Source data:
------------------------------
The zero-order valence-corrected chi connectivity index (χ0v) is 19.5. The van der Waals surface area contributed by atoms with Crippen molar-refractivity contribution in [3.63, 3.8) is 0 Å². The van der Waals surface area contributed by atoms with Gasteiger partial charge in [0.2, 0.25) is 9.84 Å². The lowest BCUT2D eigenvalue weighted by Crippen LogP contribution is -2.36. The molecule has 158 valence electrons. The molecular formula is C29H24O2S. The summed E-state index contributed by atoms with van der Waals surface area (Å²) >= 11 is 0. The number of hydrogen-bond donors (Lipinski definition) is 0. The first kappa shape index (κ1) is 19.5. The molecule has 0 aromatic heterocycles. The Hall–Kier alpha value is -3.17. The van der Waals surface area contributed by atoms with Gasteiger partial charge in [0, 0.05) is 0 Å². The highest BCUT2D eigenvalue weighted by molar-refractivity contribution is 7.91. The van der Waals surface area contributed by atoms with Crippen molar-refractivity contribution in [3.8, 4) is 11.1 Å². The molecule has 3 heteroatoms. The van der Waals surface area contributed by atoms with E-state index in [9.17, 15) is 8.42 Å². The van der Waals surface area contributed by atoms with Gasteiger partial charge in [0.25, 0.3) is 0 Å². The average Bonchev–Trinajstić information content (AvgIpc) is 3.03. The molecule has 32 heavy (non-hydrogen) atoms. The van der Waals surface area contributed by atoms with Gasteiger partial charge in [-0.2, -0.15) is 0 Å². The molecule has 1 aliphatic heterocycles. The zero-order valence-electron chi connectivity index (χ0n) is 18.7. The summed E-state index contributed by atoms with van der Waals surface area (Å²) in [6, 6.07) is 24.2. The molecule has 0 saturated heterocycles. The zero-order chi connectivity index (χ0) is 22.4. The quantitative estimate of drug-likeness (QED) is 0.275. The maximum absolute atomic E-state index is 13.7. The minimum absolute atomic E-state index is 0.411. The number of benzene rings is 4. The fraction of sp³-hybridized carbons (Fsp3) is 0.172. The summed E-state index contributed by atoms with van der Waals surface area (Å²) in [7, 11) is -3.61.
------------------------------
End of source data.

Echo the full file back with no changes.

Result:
The zero-order valence-corrected chi connectivity index (χ0v) is 19.5. The van der Waals surface area contributed by atoms with Crippen molar-refractivity contribution in [3.63, 3.8) is 0 Å². The van der Waals surface area contributed by atoms with Gasteiger partial charge in [0.2, 0.25) is 9.84 Å². The lowest BCUT2D eigenvalue weighted by Crippen LogP contribution is -2.36. The molecule has 158 valence electrons. The molecular formula is C29H24O2S. The summed E-state index contributed by atoms with van der Waals surface area (Å²) >= 11 is 0. The number of hydrogen-bond donors (Lipinski definition) is 0. The first kappa shape index (κ1) is 19.5. The molecule has 0 aromatic heterocycles. The Hall–Kier alpha value is -3.17. The van der Waals surface area contributed by atoms with Gasteiger partial charge in [0, 0.05) is 0 Å². The highest BCUT2D eigenvalue weighted by molar-refractivity contribution is 7.91. The van der Waals surface area contributed by atoms with Crippen molar-refractivity contribution in [3.8, 4) is 11.1 Å². The molecule has 3 heteroatoms. The van der Waals surface area contributed by atoms with E-state index in [9.17, 15) is 8.42 Å². The van der Waals surface area contributed by atoms with Gasteiger partial charge in [0.25, 0.3) is 0 Å². The average Bonchev–Trinajstić information content (AvgIpc) is 3.03. The molecule has 32 heavy (non-hydrogen) atoms. The van der Waals surface area contributed by atoms with Gasteiger partial charge in [-0.2, -0.15) is 0 Å². The molecule has 1 aliphatic heterocycles. The zero-order valence-electron chi connectivity index (χ0n) is 18.7. The summed E-state index contributed by atoms with van der Waals surface area (Å²) in [6, 6.07) is 24.2. The molecule has 0 saturated heterocycles. The zero-order chi connectivity index (χ0) is 22.4. The quantitative estimate of drug-likeness (QED) is 0.275. The maximum absolute atomic E-state index is 13.7. The minimum absolute atomic E-state index is 0.411. The number of benzene rings is 4. The fraction of sp³-hybridized carbons (Fsp3) is 0.172. The summed E-state index contributed by atoms with van der Waals surface area (Å²) in [7, 11) is -3.61.